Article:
Xenology: An Introduction to the Scientific Study of Extraterrestrial Life, Intelligence, and Civilization

First Edition

© 1975-1979, 2008 Robert A. Freitas Jr. All Rights Reserved.

Robert A. Freitas Jr., Xenology: An Introduction to the Scientific Study of Extraterrestrial Life, Intelligence, and Civilization, First Edition, Xenology Research Institute, Sacramento, CA, 1979; http://www.xenology.info/Xeno.htm


Chapter 10.  Alien Bioenergetics


"And yet ‘tis not improbable that those great and noble Bodies have somewhat or other growing and living upon them, though very different from what we see and enjoy here. Perhaps their Plants and Animals may have another sort of Nourishment there."
          -- Christian Huygens, in The Celestial Worlds Discover’d; Or, Conjectures Concerning the Inhabitants, Plants and Productions of the Worlds in the Planets (1698)602

"Individuals die. However, the total amount of living matter perseveres, and even increases. We can imagine a spherical organism with the cycles of physiological processes closed completely in themselves. Such an organism will be immortal and photosynthetic, and it can develop even a higher consciousness...
          -- Konstantin Eduardovich Tsiolkovskii (1934)

"Along the very light-shadow borderline were the Outsiders. Just as their plantlike ancestors had done billions of years ago on some unknown world near the Galactic Core, the Outsiders were absorbing life-energy. Their branched tails lay in shadow, their heads in sunlight, while thermoelectricity charged their biochemical batteries. Some had root-tentacles dipped in shallow food-dishes; the trace elements which kept them alive and growing were in suspension in liquid helium."
          -- Larry Niven, from "Flatlander" (1967)607



Why are xenologists so concerned about bioenergetics? Bioenergetics means, simply, the study of biological energy. The engine of life, as any machine, needs a supply and a flow of energy--chemical, electrical, thermal, or whatever--to keep it running. If power is suddenly cut off, both mechanical and biological machines soon grind to a halt.

The thermodynamic definition of life discussed in an earlier chapter--that living systems "feed on negentropy" and thereby manage to maintain themselves against the universal drive to disorder mandated by the Second Law of Thermodynamics--demands a flow of energy from a source to a sink. This requirement is so fundamental to the basic character of life itself that we may confidently predict that bioenergetics will be a favorite discipline among alien zoologists and physiologists. But can we be as certain about the specifics?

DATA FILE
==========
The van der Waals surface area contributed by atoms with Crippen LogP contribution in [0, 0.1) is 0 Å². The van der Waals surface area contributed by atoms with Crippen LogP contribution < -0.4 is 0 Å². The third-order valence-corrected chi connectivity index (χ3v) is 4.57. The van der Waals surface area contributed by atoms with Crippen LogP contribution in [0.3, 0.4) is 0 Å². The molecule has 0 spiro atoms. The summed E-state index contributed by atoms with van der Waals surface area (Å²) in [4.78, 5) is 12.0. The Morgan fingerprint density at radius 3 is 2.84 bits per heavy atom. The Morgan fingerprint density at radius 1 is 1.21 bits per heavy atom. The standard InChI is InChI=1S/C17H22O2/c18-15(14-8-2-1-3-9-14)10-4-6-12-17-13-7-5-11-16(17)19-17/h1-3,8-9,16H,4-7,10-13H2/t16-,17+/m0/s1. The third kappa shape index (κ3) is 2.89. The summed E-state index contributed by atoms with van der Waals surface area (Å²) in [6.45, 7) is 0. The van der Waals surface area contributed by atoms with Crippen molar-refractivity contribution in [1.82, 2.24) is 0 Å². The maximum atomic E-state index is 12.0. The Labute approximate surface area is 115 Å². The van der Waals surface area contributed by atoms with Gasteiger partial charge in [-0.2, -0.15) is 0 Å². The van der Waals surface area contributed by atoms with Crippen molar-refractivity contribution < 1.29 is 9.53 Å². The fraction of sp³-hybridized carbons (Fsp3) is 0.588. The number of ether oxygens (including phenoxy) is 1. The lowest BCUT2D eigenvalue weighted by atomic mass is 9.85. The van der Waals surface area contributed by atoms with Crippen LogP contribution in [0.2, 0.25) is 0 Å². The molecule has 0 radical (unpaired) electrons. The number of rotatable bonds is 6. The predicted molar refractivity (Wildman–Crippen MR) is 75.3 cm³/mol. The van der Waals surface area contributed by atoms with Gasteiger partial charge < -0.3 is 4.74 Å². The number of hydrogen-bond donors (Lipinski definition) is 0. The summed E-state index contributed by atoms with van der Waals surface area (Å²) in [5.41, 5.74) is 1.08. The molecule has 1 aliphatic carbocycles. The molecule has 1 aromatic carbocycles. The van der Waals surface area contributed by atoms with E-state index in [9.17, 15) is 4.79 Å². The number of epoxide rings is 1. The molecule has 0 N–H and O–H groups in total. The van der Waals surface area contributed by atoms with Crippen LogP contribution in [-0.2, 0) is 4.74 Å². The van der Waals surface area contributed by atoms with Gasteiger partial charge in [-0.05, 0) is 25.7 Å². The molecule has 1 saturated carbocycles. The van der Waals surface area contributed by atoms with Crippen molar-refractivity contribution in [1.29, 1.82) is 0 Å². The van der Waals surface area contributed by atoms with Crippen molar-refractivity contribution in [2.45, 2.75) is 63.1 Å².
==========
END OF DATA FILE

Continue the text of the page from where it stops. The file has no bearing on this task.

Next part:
The Viking Lander biology package assumed so. The Pyrolytic Release device tested for photosynthetic activity on Mars, and the other two experiments sought evidence of respiration and simple metabolism. But were these assumptions reasonable? Must lifeforms evolving under alien suns on distant worlds conform to Earthly patterns and cycles?

ETs will have met the bioenergetic challenge in many diverse and unexpectedly clever ways. Each new race independently must have evolved intriguing and totally unique methods for absorbing, storing, distributing and regulating energy. While we don’t know for certain if extraterrestrial photosynthetic animals are possible elsewhere in our Galaxy, or if alien bloodstreams will run red, green or blue, or whether in some distant corner of the universe there exist "biological refrigerators" which can stabilize body temperatures on sweltering worlds as hot as blast furnaces, xenologists cannot resist the temptation to pose these and other fascinating questions.


Last updated on 6 December 2008